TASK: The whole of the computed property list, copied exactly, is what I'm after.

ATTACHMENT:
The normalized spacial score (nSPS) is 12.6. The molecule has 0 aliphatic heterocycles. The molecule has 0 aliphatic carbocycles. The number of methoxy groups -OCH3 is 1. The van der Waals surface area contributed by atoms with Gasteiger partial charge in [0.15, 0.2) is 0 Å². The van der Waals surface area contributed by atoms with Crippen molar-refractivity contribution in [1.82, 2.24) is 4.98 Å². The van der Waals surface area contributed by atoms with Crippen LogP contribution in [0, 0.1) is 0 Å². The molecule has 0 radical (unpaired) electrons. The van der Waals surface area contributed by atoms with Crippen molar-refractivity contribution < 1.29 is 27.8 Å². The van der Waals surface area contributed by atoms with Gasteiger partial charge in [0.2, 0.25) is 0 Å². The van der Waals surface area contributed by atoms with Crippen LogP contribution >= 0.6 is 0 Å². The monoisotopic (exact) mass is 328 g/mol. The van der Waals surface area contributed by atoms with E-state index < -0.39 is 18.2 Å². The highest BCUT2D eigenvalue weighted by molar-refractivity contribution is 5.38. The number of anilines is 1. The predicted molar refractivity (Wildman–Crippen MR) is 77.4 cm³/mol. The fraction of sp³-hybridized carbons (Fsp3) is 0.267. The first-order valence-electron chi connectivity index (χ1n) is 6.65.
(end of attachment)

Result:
The normalized spacial score (nSPS) is 12.6. The molecule has 0 aliphatic heterocycles. The molecule has 0 aliphatic carbocycles. The number of methoxy groups -OCH3 is 1. The van der Waals surface area contributed by atoms with Gasteiger partial charge in [0.15, 0.2) is 0 Å². The van der Waals surface area contributed by atoms with Crippen molar-refractivity contribution in [1.82, 2.24) is 4.98 Å². The van der Waals surface area contributed by atoms with Crippen LogP contribution in [0, 0.1) is 0 Å². The molecule has 0 radical (unpaired) electrons. The van der Waals surface area contributed by atoms with Crippen molar-refractivity contribution < 1.29 is 27.8 Å². The van der Waals surface area contributed by atoms with Gasteiger partial charge in [0.2, 0.25) is 0 Å². The van der Waals surface area contributed by atoms with Crippen LogP contribution >= 0.6 is 0 Å². The monoisotopic (exact) mass is 328 g/mol. The van der Waals surface area contributed by atoms with E-state index < -0.39 is 18.2 Å². The highest BCUT2D eigenvalue weighted by molar-refractivity contribution is 5.38. The number of anilines is 1. The predicted molar refractivity (Wildman–Crippen MR) is 77.4 cm³/mol. The fraction of sp³-hybridized carbons (Fsp3) is 0.267. The first-order valence-electron chi connectivity index (χ1n) is 6.65.